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  Maynard Ferguson


















Maynard Ferguson was a musician whose favor with the critics ebbed and flowed. Renowned for being able to hit piercing notes on his trumpet and sustain them for remarkable amounts of time, praise earned for his work with Stan Kenton's Orchestra gave way to revulsion when he started getting funky in the 70s.

Born in Montreal, he became a professional at the age of 15. Ferguson came to America in 1950 while big band was still dominant, and soon got people's attention with his style, which may best be described as Mariah Carey translated through a horn. With the spotlight virtually thrust on him already, it was natural that he form his own bands, which he led throughout the 50s and 60s.

With the advent of fusion, he stepped back a bit from the studio, only to resurface with an eye towards commercialism. Embracing pop covers, funk, and disco, Ferguson began releasing music blatantly aimed at the charts, often produced and/or arranged by Jay Chattaway and Bob James. Critics cried foul, Maynard laughed all the way to the bank, and aspiring players were awed by his presence during the many college workshops he conducted on the side.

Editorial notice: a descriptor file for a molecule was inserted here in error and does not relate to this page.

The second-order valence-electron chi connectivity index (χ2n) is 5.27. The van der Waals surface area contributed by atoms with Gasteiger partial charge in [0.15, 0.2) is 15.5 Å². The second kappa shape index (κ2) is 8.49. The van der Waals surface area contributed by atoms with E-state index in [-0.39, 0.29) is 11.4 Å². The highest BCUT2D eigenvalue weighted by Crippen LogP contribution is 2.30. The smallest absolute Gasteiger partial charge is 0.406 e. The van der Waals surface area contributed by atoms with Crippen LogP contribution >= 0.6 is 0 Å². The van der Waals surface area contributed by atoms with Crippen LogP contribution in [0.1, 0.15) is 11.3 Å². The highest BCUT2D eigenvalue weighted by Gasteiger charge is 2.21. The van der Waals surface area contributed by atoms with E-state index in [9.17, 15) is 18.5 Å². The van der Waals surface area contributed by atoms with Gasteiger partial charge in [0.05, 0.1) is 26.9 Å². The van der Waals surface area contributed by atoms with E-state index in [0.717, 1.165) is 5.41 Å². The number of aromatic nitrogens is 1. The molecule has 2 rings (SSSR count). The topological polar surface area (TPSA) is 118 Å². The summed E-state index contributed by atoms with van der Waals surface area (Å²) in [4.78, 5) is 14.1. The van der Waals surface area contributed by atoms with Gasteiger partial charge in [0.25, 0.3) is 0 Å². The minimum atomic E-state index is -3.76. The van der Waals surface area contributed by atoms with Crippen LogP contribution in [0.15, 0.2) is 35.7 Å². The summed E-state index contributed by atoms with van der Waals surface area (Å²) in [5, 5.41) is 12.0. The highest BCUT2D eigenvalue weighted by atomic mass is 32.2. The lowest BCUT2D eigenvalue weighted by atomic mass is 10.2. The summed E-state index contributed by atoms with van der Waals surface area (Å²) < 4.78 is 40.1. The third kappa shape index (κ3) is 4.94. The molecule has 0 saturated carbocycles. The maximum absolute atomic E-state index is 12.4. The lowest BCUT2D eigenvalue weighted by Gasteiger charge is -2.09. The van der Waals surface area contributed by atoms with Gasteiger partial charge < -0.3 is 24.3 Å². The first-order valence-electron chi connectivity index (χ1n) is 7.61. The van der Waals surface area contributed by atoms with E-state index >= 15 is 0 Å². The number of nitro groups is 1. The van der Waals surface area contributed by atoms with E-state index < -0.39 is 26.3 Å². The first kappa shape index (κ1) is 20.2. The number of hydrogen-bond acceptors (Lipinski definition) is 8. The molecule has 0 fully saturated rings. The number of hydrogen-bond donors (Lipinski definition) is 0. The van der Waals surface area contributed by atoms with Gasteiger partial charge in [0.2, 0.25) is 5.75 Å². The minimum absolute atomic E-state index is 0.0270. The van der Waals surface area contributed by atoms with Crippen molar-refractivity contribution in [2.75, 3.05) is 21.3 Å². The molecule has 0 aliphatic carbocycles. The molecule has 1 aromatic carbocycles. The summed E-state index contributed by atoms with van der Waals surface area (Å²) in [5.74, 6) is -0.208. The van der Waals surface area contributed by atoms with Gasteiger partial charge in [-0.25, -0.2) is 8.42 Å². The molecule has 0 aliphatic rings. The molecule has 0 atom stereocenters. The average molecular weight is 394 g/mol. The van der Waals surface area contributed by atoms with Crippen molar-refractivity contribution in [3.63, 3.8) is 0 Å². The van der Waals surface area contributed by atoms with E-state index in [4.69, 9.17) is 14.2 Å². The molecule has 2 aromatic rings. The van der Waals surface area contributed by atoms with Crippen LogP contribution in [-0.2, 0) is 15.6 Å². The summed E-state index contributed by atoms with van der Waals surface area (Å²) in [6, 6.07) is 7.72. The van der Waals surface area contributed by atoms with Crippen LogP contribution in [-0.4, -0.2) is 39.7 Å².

Ferguson continued working on an intermittent basis until his death on August 23, 2006.

Maynard Ferguson's Deepest Grooves

Chameleon (Columbia, 1974) 
When a white man in his mid 40s is covering "Chameleon" and "Living For The City" less than a year after their original release dates, you know something's up. In this case, it was Ferguson's desire to get paid. Fortunately, he also tackles Paul McCartney's "Jet" to ward off accusations of being a culture vulture.

Primal Scream (Columbia, 1976)

Conquistador (Columbia, 1977) 
With "Mr Mellow" and "Gonna Fly Now"

New Vintage, (Columbia, 1977)

Carnival (1978)

Hot (Columbia, 1979) 

Copyright 2006  All rights reserved.

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